This paper examines taxpayers' compliance behavior and the tax agency's audit decision in a broader, more realistic, setting. Whereas prior research has taken the taxpayer's prepayment position as exogenous, this study extends the literature by incorporating the estimated tax payment decision into a tax compliance game. A two‐period game‐theoretic model is used to examine the effect that the estimated tax payment rules have on taxpayers' incentives to evade and on the tax agency's audit strategy.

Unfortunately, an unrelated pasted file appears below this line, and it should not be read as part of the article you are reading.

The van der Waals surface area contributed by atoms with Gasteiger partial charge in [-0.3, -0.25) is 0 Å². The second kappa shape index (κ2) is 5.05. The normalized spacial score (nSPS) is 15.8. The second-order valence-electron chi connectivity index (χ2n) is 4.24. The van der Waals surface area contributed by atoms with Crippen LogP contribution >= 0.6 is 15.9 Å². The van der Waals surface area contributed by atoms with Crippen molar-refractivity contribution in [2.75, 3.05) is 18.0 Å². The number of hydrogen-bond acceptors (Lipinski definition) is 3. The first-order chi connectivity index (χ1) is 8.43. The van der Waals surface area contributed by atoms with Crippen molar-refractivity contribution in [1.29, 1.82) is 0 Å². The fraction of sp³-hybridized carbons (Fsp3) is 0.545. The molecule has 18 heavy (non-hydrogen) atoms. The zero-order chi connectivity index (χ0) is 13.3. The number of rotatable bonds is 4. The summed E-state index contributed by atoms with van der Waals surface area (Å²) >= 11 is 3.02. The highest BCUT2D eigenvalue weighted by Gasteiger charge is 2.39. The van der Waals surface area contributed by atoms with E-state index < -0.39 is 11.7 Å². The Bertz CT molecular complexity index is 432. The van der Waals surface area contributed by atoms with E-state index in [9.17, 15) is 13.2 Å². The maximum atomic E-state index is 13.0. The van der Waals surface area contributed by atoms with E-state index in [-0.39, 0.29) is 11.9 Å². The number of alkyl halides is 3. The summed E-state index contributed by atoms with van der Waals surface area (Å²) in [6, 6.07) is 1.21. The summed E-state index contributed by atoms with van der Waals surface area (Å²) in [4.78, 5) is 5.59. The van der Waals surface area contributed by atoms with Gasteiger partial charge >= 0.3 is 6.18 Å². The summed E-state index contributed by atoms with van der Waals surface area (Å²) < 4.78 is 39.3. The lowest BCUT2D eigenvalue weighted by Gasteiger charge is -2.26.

Our primary results are as follows. First, in equilibrium taxpayers' estimated tax payment decision will depend upon the uncertainty about their true tax liability, and the cost from overpayment (the taxpayer's cost of capital) or underpayment (penalty interest) of installments of estimated tax. Second, under reasonable assumptions, high‐type taxpayers who make higher installments of estimated tax are less likely to lie about their level of income than those who make lower installments—that is, taxpayers who pay low are more likely to evade. Third, the tax agency audits taxpayers who have made low reports and low estimated tax payments with a higher probability than those who have made high estimated tax payments. The gain to the tax agency from auditing taxpayers who make lower payments and evade arises not only from the penalties charged for evasion, but also from the interest charged on deficient installments of estimated tax.